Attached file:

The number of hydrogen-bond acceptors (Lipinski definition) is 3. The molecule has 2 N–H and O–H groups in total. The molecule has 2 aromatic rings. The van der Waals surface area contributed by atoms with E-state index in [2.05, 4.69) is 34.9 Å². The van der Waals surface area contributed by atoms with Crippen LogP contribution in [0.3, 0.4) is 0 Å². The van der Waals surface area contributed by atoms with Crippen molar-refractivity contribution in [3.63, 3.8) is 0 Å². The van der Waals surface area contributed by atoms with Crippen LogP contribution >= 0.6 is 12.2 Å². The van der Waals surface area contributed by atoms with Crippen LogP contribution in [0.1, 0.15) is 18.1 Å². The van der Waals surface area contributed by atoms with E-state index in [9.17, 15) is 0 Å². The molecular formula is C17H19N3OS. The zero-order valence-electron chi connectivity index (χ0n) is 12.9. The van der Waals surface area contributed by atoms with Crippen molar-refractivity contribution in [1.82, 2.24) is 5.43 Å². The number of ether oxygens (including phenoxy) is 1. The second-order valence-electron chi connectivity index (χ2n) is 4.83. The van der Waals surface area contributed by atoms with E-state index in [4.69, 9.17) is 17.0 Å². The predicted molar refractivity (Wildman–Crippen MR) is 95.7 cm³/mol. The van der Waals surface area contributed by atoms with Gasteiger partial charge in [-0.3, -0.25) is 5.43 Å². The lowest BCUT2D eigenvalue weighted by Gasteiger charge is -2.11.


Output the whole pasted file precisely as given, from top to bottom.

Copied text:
The number of hydrogen-bond acceptors (Lipinski definition) is 3. The molecule has 2 N–H and O–H groups in total. The molecule has 2 aromatic rings. The van der Waals surface area contributed by atoms with E-state index in [2.05, 4.69) is 34.9 Å². The van der Waals surface area contributed by atoms with Crippen LogP contribution in [0.3, 0.4) is 0 Å². The van der Waals surface area contributed by atoms with Crippen molar-refractivity contribution in [3.63, 3.8) is 0 Å². The van der Waals surface area contributed by atoms with Crippen LogP contribution >= 0.6 is 12.2 Å². The van der Waals surface area contributed by atoms with Crippen LogP contribution in [0.1, 0.15) is 18.1 Å². The van der Waals surface area contributed by atoms with E-state index in [9.17, 15) is 0 Å². The molecular formula is C17H19N3OS. The zero-order valence-electron chi connectivity index (χ0n) is 12.9. The van der Waals surface area contributed by atoms with Crippen molar-refractivity contribution in [1.82, 2.24) is 5.43 Å². The number of ether oxygens (including phenoxy) is 1. The second-order valence-electron chi connectivity index (χ2n) is 4.83. The van der Waals surface area contributed by atoms with E-state index in [4.69, 9.17) is 17.0 Å². The predicted molar refractivity (Wildman–Crippen MR) is 95.7 cm³/mol. The van der Waals surface area contributed by atoms with Gasteiger partial charge in [-0.3, -0.25) is 5.43 Å². The lowest BCUT2D eigenvalue weighted by Gasteiger charge is -2.11.